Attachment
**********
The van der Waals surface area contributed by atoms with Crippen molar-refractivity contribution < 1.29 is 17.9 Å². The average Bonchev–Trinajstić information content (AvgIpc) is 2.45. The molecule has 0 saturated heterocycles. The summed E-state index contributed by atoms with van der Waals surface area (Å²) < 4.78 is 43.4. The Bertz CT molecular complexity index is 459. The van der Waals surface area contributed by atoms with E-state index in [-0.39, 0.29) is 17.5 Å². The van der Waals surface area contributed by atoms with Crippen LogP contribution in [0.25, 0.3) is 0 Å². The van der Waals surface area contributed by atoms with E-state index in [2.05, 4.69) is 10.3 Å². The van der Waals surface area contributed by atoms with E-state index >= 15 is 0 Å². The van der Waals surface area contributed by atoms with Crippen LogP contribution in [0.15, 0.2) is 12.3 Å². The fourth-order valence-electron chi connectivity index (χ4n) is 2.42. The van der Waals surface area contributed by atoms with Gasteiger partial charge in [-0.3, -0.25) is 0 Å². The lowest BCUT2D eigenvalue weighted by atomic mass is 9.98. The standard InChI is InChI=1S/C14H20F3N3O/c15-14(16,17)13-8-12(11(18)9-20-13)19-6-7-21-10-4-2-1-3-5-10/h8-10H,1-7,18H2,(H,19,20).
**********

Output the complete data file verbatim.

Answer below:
The van der Waals surface area contributed by atoms with Crippen molar-refractivity contribution < 1.29 is 17.9 Å². The average Bonchev–Trinajstić information content (AvgIpc) is 2.45. The molecule has 0 saturated heterocycles. The summed E-state index contributed by atoms with van der Waals surface area (Å²) < 4.78 is 43.4. The Bertz CT molecular complexity index is 459. The van der Waals surface area contributed by atoms with E-state index in [-0.39, 0.29) is 17.5 Å². The van der Waals surface area contributed by atoms with Crippen LogP contribution in [0.25, 0.3) is 0 Å². The van der Waals surface area contributed by atoms with E-state index in [2.05, 4.69) is 10.3 Å². The van der Waals surface area contributed by atoms with E-state index >= 15 is 0 Å². The van der Waals surface area contributed by atoms with Crippen LogP contribution in [0.15, 0.2) is 12.3 Å². The fourth-order valence-electron chi connectivity index (χ4n) is 2.42. The van der Waals surface area contributed by atoms with Gasteiger partial charge in [-0.3, -0.25) is 0 Å². The lowest BCUT2D eigenvalue weighted by atomic mass is 9.98. The standard InChI is InChI=1S/C14H20F3N3O/c15-14(16,17)13-8-12(11(18)9-20-13)19-6-7-21-10-4-2-1-3-5-10/h8-10H,1-7,18H2,(H,19,20).